Broadening and anticipating the incrimination clearly represents a central component of the strategy pursued by policymakers in the fight against terror and other complex crime.
Catch-all offences are establishing themselves Europe-wide as a preferred tool to tackle terrorism, coupled with an effort to move the bar upstream, that is beyond the violent terroristic act and closer to the early onset of the phenomenon.
In essence, the incriminating provisions’ scope has been stretched to cover the early signs of terrorism onset, by treating them just like a species of terroristic act, with the critical consequence to target unoffensive behavior like visiting a website, exchanging information, expressing opinions, singing, or painting.
Italy’s own experience with organised crime should be recalled: as we are witnessing nowadays in Italy, the fight against organised crime, with special regard to some trends – e.g. the increasingly widespread application of the mafia-type aggravating circumstance to an indefinite array of criminal conducts – has gone a long way down such road.
A strategy poised for failure.
We interviewed Salvatore Calleri (personal communication, December 7, 2020) former councillor of the Sicily Region and President of the Caponnetto Foundation, one of the most established NGOs, at the forefront in the fight against the mafia in Italy. We asked him a question: what the danger is to call mafia what mafia is not.
His answer was telling.
“The mafia must be strictly defined and it is not a simple form of crime but something complex with social consensus, money, intelligence and relationships with the power. The mafia is something archaic and modern at the same time, that kills for utility. Often, in a misleading way, someone confuses the “mafiosi” style, which is a criminal attitude, with the mafia. This mistake causes a damage: to say that everything is mafia is just like denying its existence. The mafia is out there, and it is strong, but it also feeds on such vagueness“.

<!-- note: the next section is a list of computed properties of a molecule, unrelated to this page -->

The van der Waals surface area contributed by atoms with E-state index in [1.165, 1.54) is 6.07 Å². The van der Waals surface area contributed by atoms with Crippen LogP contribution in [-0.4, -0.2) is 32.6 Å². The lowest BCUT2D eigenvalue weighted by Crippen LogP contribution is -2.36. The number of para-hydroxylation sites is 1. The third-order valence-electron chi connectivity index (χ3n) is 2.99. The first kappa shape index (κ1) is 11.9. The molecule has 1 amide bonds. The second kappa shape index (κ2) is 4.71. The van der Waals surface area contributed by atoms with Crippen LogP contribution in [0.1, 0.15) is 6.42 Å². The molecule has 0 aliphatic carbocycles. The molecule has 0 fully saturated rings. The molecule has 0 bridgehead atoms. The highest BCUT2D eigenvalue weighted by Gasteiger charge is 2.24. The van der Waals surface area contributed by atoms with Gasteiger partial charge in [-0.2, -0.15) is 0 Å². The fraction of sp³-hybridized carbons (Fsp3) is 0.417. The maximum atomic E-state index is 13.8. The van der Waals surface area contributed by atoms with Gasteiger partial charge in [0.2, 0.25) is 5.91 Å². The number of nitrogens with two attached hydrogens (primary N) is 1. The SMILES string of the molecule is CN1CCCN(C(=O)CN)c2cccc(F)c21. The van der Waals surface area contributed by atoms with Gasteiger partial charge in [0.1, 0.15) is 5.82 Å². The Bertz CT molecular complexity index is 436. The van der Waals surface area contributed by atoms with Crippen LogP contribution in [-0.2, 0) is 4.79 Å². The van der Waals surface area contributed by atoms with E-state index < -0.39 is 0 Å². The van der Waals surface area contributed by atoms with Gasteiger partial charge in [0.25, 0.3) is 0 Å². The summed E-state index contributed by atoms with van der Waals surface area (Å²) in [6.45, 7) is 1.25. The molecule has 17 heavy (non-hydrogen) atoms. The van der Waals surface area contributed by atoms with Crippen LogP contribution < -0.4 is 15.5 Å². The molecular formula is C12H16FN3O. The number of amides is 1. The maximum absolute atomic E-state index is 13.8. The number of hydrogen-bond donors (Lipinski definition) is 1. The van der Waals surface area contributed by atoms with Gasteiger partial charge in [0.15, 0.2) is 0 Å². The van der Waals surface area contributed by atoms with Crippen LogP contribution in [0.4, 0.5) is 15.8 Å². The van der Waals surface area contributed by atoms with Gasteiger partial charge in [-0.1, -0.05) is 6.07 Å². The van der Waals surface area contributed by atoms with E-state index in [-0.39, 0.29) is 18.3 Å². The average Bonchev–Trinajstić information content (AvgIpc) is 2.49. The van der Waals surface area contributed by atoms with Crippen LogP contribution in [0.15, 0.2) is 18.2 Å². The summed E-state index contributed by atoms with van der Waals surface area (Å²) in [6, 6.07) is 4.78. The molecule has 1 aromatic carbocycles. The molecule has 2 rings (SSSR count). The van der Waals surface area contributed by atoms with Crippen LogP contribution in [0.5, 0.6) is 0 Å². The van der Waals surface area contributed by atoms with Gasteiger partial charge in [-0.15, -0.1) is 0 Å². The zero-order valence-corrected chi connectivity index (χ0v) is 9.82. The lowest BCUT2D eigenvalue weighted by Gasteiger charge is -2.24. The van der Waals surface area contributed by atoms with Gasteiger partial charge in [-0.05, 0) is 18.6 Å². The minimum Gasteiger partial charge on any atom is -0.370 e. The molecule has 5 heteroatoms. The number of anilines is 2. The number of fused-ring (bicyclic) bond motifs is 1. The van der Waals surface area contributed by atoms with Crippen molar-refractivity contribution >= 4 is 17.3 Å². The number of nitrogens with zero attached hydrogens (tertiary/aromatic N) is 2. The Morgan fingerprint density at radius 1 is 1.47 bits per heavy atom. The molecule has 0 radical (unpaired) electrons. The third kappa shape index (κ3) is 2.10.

Failure to establish proper definitions of what phenomena like mafia or terrorism are results in denying their existence by undermining the rule of law.
Applying unreasonable punishments through anticipatory catch-all offences, under the limb of terrorism, turns outright restrictions of fundamental freedoms in lawful undertakings by counter-terrorism authorities. This in turn triggers despair and distrust among those who are being administered such penalties, acting as the most dangerous radicalising push factor, i.e. the urge to restore justice.
In the same direction the general provision of art. 15 of the Terrorism Directive (2017/541) goes where it provides for the sanctions, applicable to individuals, to be “effective” and “dissuasive”, but also “proportionate”.
However, achieving a strict definition of terrorism seems to be elusive after decades of clashes at the United Nations, Council of Europe and European Union, where certain differences among member countries have never been bridged, and never was a shared and proper definition of terrorism hammered out.
Certain European countries (e.g., France, Spain) have doubled down on such definition vacuum by incriminating the glorification of terrorism, or its apology, an approach that has been strongly criticised by freedom of speech and human rights think-tanks (Amnesty International, 2018), alongside the Special Rapporteur on the promotion and protection of human rights and fundamental freedoms while countering terrorism (Human Rights Council, 2019; Human Rights Council, 2019b).